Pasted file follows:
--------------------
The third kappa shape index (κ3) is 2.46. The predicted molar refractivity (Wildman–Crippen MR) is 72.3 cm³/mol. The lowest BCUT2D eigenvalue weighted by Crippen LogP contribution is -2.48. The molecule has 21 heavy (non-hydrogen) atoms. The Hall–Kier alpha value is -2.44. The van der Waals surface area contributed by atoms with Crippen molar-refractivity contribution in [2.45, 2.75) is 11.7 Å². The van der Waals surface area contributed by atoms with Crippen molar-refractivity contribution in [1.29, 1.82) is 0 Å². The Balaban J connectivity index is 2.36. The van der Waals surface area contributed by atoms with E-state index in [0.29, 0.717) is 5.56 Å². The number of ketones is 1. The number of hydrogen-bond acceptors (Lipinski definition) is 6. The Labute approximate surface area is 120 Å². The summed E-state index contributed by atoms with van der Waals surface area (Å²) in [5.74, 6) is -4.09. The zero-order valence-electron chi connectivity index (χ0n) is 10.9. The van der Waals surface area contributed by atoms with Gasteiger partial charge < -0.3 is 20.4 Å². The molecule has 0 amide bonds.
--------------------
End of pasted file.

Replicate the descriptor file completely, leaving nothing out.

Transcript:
The third kappa shape index (κ3) is 2.46. The predicted molar refractivity (Wildman–Crippen MR) is 72.3 cm³/mol. The lowest BCUT2D eigenvalue weighted by Crippen LogP contribution is -2.48. The molecule has 21 heavy (non-hydrogen) atoms. The Hall–Kier alpha value is -2.44. The van der Waals surface area contributed by atoms with Crippen molar-refractivity contribution in [2.45, 2.75) is 11.7 Å². The van der Waals surface area contributed by atoms with Crippen molar-refractivity contribution in [1.29, 1.82) is 0 Å². The Balaban J connectivity index is 2.36. The van der Waals surface area contributed by atoms with E-state index in [0.29, 0.717) is 5.56 Å². The number of ketones is 1. The number of hydrogen-bond acceptors (Lipinski definition) is 6. The Labute approximate surface area is 120 Å². The summed E-state index contributed by atoms with van der Waals surface area (Å²) in [5.74, 6) is -4.09. The zero-order valence-electron chi connectivity index (χ0n) is 10.9. The van der Waals surface area contributed by atoms with Gasteiger partial charge < -0.3 is 20.4 Å². The molecule has 0 amide bonds.